LD: It was a great album, I was happy. I would have played for no money. It was nice… best album I ever recorded [laughs]. Horace [Silver] was in my group, so we were very friendly. Art [Blakey] sort of, you know. He was hard to deal with sometimes. It was a date for the company but nobody was the leader. He acted like he was the leader but not really.
How important was Blue Note for capturing the sound that jazz musicians were developing and playing at the time?
LD: The company was doing what everybody else wouldn’t. Nobody would record [pianist Thelonious] Monk, they didn’t like his sound; but Blue Note recorded him and some other musicians too. They gave me a break when I was a young saxophonist. I brought Horace, [trumpeter] Blue Mitchell, [guitarist] Grant Green, [saxophonist] Stanley Turrentine, [trumpeter] Donald Byrd… all those musicians I brought to the label. They first recorded with me. Alfred [Lion] and Frank Wolf were very friendly guys. You didn’t have problems like you did with other labels.
How did the organ change the overall sound of jazz?
LD: You sound more like a big band with an organ. The reason I used organ was because people never had a piano and we couldn’t rent it because it cost too much money. So we just bought an organ; I didn’t know it would work as well as it did, but it did. I stuck with it because I did some records that people liked so I have to have that sound. That’s why I keep the organ.
Looking back at some of your recordings, you can notice similarities between tunes like “Blues Walk” (1958) and “Signifyin'” (1963), “Alligator Boogaloo” (1967) and “Midnight Creeper” (1968). Same thing seems to happen with Lee Morgan and his successful “The Sidewinder” (1964). Where these recordings all part of the same idea?
LD: Once you start making records you’re stuck because after a record sales people remember the music and if you don’t play it like that they get angry. If you play it a different way… no good, especially in the ghetto [laughs]. Once it started working and selling records we followed the same line.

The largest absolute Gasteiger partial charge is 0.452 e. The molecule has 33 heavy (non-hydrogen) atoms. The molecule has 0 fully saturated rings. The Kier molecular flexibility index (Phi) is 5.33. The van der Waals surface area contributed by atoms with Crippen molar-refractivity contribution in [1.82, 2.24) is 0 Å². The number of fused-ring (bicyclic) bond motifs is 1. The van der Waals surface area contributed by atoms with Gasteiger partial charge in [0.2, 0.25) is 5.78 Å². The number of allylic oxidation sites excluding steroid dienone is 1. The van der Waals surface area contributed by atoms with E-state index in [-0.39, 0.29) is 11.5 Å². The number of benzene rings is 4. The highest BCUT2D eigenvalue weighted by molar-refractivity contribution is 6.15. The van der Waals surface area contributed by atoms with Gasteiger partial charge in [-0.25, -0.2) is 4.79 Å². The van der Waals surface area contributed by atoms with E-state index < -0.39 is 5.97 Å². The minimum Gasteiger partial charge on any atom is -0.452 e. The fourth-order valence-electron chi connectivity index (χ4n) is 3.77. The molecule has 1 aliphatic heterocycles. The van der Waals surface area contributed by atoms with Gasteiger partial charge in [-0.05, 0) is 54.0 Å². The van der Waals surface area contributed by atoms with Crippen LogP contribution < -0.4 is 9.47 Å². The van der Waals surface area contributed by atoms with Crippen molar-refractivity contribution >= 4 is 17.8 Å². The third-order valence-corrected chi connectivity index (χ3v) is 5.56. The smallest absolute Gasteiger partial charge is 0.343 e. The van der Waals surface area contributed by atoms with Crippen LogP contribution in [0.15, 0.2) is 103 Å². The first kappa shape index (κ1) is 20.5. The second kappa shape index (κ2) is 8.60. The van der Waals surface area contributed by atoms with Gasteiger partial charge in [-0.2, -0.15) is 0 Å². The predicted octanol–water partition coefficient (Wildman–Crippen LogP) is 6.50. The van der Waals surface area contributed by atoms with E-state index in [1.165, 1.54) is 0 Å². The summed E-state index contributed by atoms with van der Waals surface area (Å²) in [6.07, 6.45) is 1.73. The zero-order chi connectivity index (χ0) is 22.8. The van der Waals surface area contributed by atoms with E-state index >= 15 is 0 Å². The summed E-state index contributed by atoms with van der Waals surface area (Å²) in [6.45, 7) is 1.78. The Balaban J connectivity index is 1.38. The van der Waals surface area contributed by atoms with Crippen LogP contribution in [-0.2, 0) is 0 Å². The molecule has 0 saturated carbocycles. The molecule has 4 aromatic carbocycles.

What was the social significance of the music back then and its relationship with the upcoming black power movement?
LD: At the time I didn’t think much about it, but now I realize that music was good because it was associated with that. It means a lot to people. Even Muhammad Ali used my music in his training camp. When he did his ropes and stuff, he used to play “Gravy Train” [laughs].
Your style has been linked to many different jazz subgenres according to the times like bebop, hard bop, soul jazz… how did you think about the music you played as your career kept growing?
LD: Well, I didn’t think about it really. I just had to play my type of music for the people I was working for. But it’s different things for different people. If you’re like in the ghetto you have to play a little different music than you do at the Vanguard and places like that. It’s different music.
Different jazz styles have been associated with different decades. How do you see today’s jazz scene?
LD: They have polluted jazz so there’s nothing happening now. Everything is too technical, too mechanical… there’s no movement going on now. The younger musicians today don’t have the background to play real jazz. They’re playing like a custom-made suit. They got too much from here [the brain] and too little from here [the heart].
Do you notice there’s a different music appreciation in Europe compared to the States?
LD: Of course, much better. I first visited Spain to play in a little club outside from Barcelona. [It was] a couple of years before coming to Madrid [Lou Donaldson performed at San Juan Evangelista Jazz Festival in March 1984, with pianist Herman Foster, bassist Geoff Fuller and drummer Victor Jones]. People over here, they don’t listen too much to what disc jockeys and newspapers try to tell them that’s good and bad. They go by what they like, which is the best way, anyway.
Lou Donaldson, Play the Right Thing (Milestone, 1990)
Lou Donaldson, Hot Dog (Blue Note, 1969)
Lou Donaldson, Midnight Creeper (Blue Note, 1968)
Lou Donaldson, Alligator Bogaloo (Argo, 1967)
Lou Donaldson, The Natural Soul (Blue Note, 1962)
Lou Donaldson, Gravy Train (Blue Note, 1961)
Lou Donaldson, The Sermon (Blue Note, 1959)
Lou Donaldson, Blues Walk (Blue Note, 1958)
Lou Donaldson, A Night at Birdland Vol.II (Blue Note, 1954)
Lou Donaldson, A Night at Birdland Vol.I (Blue Note, 1954)
Interview originally published at All About Jazz
Pingback: Lou Donaldson: la combinación perfecta de blues y jazz | Blues Vibe